Carnivores: Allocate fast days
Overall effectiveness category Unknown effectiveness (limited evidence)
Number of studies: 1
View assessment score
Hide assessment score
How is the evidence assessed?
Background information and definitions
In the wild, a carnivore’s diet depends on the abundance and availability of prey. Therefore, many species do not feed every day. While it is not fully understood why captive animals perform stereotypic behaviours, it is thought they can be influenced by food restriction, causing appetitive behaviours that are deemed as repetitive and abnormal. In captivity, larger carnivore species are often fasted for one or more days per week with the aim of replicating natural feeding behaviour.
Supporting evidence from individual studies
A replicated, before-and-after study in 1994 of jaguars Panthera onca, leopards P. pardus and snow leopards P. uncia in a zoo in the UK  found that felids fed once every three days paced more on non-feeding days than on feeding days. Percentage of total scans spent pacing was higher in non-feeding days (jaguar: 11–18; leopard: 8–18; snow leopard: 8–11) than in feeding days (jaguar: 3; leopard: 4–7; snow leopard: 1–2). Eight felids (two jaguars, three leopards and three snow leopards) were observed using instantaneous scan sampling every 15 minutes during four 1-hour sessions each day (total 560 scans per enclosure). Felids were fed every third day.Study and other actions tested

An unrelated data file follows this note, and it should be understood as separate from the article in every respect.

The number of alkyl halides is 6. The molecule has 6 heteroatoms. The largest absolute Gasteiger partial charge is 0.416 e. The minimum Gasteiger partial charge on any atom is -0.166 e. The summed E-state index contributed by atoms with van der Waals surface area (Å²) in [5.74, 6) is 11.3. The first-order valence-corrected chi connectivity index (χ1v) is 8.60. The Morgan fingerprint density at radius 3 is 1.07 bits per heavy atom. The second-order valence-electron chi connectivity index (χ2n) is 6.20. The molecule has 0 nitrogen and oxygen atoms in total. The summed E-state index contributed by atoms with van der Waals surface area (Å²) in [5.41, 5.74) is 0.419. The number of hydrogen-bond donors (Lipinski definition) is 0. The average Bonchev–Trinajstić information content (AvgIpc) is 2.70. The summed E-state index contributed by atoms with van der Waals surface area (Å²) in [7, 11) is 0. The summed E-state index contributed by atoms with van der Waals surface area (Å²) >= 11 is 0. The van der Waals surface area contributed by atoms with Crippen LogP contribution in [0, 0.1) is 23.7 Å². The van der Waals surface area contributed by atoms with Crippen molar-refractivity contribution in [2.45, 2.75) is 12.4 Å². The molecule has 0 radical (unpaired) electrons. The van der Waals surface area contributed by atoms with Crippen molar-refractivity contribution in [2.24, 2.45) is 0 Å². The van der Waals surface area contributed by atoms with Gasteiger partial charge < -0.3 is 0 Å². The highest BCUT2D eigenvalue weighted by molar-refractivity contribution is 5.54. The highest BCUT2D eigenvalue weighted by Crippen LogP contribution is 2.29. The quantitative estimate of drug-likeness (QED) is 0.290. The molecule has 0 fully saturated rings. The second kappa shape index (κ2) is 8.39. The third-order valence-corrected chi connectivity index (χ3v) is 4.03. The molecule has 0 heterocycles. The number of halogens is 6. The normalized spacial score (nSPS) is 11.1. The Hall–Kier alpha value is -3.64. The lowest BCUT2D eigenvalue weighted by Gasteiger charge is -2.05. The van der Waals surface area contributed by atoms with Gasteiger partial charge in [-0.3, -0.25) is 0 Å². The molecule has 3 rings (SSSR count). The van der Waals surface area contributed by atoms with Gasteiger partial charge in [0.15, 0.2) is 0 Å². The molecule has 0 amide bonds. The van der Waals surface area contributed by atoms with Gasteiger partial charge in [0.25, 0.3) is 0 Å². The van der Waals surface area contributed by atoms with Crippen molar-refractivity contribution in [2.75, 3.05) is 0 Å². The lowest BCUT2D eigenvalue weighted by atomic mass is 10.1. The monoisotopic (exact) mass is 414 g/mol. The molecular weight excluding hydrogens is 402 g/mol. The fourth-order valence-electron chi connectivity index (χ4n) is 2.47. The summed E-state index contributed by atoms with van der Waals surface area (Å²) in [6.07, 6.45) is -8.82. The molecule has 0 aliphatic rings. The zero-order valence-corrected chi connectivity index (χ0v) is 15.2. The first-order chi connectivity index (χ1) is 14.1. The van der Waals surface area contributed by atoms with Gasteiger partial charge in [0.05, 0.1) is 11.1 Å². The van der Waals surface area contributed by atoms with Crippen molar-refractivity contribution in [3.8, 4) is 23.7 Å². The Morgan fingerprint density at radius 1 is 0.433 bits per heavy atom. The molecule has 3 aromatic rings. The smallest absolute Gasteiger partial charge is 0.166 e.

Where has this evidence come from?
List of journals searched by synopsis
All the journals searched for all synopses
This Action forms part of the Action Synopsis:Management of Captive Animals
Management of Captive Animals - Published 2018
Captive Animal Synopsis